"I just wanted to make sure I did whatever I could to get back there," Randle said. "It's just added motivation that it's in Dallas, but any kid wants to play in the Final Four. I don't care if it's on the moon. You want to play in the Final Four. But for it to be in my hometown, it's special as well."

It became even more special last weekend when playing in the Final Four went from dream to reality for Randle.

Randle's mother, Carolyn Kyles, was in Indianapolis as her only son played in the Midwest Regional semifinals and finals. She saw all of UK's comeback victory over Louisville on Friday, but had to leave Randle's Elite Eight game against Michigan early to catch a flight home so she could work first thing on Monday morning.

"I knew she was going to have to leave so I just wanted to make sure we won so I could see her again," Randle said.

Randle -- the Midwest Region's Most Outstanding Player -- delivered. Now, he gets to go home and play on college basketball's biggest stage in front of his mother.

"She's really excited," Randle said. "I don't know much she's going to be around because I know she wants me to focus and stuff, but she's really excited and so is the rest of my family."

To Randle, that kind of unselfishness is what defines his mother above all else.

"Just seeing her every day get up, go to work and just take care of me and my sister and for her to do it by herself and for her not to have much and to make sure me and my sister felt like we had everything we needed and wanted just goes to show how strong of a woman she is," Randle said. "She did it all by herself."

Of course, paying his mother back for all she's done helps drive Randle to be the tireless worker he is on and off the floor. But Kyles has refused to let that overwhelm her son.

"She's always telling me just to enjoy being a college student, not to worry about her, not to worry about taking care of her," Randle said. "She says to enjoy being a college student because she doesn't want to put that type of pressure on me and there's no need to. I'm just blessed to be here, play basketball at Kentucky and that's all I can really focus on."

It's that kind of perspective, character and strong family background John Calipari saw early in Randle's recruiting process.

"The best thing that has happened for him is that he surrounded by good people, and they all tell him the truth," Calipari said. "They tell him the truth. ... His mother is solid; she left the game early because she had to go to work."

The same goes for the Harrison twins, who will also be returning to their home state for UK's Saturday national semifinal matchup with Wisconsin. Andrew and Aaron Harrison and Randle give Coach Cal three players from the Lone Star State, which was unthinkable 20 years ago.

"When I was back at UMass and went into Texas, the coaches asked if we were Division I or Division II, so we didn't do real well then," Calipari said.

Doing well in Texas has become more and more important over the years. Though the state is still known for the bright lights of football, basketball has come a long way.

"Where Texas was always just about football, it still is, Friday nights and all that stuff," Calipari said. "But the coaching in Texas, the high-school coaching, has gone from the (football) line coach coaching the basketball team, to basketball coaches, basketball junkies, coaching basketball now. So now all of a sudden you're getting skilled players."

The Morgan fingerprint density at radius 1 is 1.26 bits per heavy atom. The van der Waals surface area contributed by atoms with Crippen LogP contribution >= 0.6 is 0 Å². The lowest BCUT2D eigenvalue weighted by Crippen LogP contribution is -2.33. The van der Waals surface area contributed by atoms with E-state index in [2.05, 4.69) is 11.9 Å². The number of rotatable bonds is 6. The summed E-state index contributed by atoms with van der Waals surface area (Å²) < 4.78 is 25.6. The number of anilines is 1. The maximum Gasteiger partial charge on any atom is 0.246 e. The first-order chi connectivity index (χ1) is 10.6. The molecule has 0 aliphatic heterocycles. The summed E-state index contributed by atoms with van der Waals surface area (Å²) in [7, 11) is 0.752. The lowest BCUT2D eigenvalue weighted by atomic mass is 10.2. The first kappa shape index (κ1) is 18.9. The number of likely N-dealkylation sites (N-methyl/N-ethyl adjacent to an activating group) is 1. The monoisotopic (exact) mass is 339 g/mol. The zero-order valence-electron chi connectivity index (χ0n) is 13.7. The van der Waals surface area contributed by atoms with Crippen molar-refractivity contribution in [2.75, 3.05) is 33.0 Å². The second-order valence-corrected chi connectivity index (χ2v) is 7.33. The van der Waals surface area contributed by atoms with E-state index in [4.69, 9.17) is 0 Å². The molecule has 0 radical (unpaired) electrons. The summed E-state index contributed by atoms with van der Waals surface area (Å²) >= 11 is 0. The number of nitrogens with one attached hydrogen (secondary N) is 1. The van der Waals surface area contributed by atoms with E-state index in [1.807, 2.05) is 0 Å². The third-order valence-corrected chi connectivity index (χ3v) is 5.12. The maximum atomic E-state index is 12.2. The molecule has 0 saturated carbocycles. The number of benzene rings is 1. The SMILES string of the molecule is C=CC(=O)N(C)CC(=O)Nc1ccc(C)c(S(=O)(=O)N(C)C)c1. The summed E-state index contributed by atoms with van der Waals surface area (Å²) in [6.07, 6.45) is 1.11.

UK's Texas trio certainly fits that bill, benefitting from solid coaching on both their high school and AAU teams. The Harrisons, however, did dabble in football before switching to basketball full time. Andrew Harrison was a running back but was too lanky at the time to continue into high school.

"If it's not during the season, you have to do 7-on-7 or something like that," Andrew Harrison said. "We wanted to play basketball."

Based on the volume of ticket requests the Harrison twins are receiving for this weekend, they might have converted some football lovers with that choice. Aaron Harrison reported around 50 friends and family have asked for tickets and his brother the same, while Randle is forwarding all such requests to his mother.

"You can call my mom," Randle said. "I'm not dealing with it. I changed my number."

But not his screensaver

To bring you more expansive coverage, CoachCal.com and Cat Scratches will be joining forces for the postseason. You can read the same great stories you are accustomed to from both sites at CoachCal.com and UKathletics.com/blog, but now you'll enjoy even more coverage than normal.

John Calipari will coach in his third Final Four in four seasons on Saturday. (Chet White, UK Athletics) John Calipari will coach in his third Final Four in four seasons on Saturday. (Chet White, UK Athletics)
There are two in-game situations that will almost always divide fans and coaches alike.

One is the debate over whether to call a timeout when you have the ball to win the game. The other is whether to foul when your team is up three to prevent a game-tying 3-pointer.

Coach Cal found himself in both those situations against Michigan.

First was when the Wolverines tied the game with 27 seconds to go and the Cats got the ball with a chance to win on the final possession. Under normal circumstances, Calipari would have let his guys play so the other team couldn't set up defensively, but like he did against Florida in the Southeastern Conference Tournament, he called timeout.

Calipari said after that game that he wanted to kick himself for calling timeout, but not this time around.